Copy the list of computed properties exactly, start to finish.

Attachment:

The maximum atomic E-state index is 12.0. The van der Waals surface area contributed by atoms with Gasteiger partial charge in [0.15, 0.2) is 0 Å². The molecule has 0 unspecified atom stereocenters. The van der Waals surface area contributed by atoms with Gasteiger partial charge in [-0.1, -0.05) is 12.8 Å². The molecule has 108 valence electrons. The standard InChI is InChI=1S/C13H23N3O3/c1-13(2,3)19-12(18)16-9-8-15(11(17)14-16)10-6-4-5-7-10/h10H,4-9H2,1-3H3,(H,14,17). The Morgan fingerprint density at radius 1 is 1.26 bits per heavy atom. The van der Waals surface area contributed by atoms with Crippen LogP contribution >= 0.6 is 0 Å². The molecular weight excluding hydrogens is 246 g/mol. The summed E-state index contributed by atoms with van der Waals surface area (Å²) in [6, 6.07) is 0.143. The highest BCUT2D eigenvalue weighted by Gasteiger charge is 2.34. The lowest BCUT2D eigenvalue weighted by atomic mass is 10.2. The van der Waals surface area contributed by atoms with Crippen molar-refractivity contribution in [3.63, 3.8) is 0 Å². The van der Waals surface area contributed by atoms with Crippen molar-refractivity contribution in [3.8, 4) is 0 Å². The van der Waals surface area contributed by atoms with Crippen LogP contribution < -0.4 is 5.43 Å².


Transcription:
The maximum atomic E-state index is 12.0. The van der Waals surface area contributed by atoms with Gasteiger partial charge in [0.15, 0.2) is 0 Å². The molecule has 0 unspecified atom stereocenters. The van der Waals surface area contributed by atoms with Gasteiger partial charge in [-0.1, -0.05) is 12.8 Å². The molecule has 108 valence electrons. The standard InChI is InChI=1S/C13H23N3O3/c1-13(2,3)19-12(18)16-9-8-15(11(17)14-16)10-6-4-5-7-10/h10H,4-9H2,1-3H3,(H,14,17). The Morgan fingerprint density at radius 1 is 1.26 bits per heavy atom. The van der Waals surface area contributed by atoms with Crippen LogP contribution >= 0.6 is 0 Å². The molecular weight excluding hydrogens is 246 g/mol. The summed E-state index contributed by atoms with van der Waals surface area (Å²) in [6, 6.07) is 0.143. The highest BCUT2D eigenvalue weighted by Gasteiger charge is 2.34. The lowest BCUT2D eigenvalue weighted by atomic mass is 10.2. The van der Waals surface area contributed by atoms with Crippen molar-refractivity contribution in [3.63, 3.8) is 0 Å². The van der Waals surface area contributed by atoms with Crippen molar-refractivity contribution in [3.8, 4) is 0 Å². The van der Waals surface area contributed by atoms with Crippen LogP contribution < -0.4 is 5.43 Å².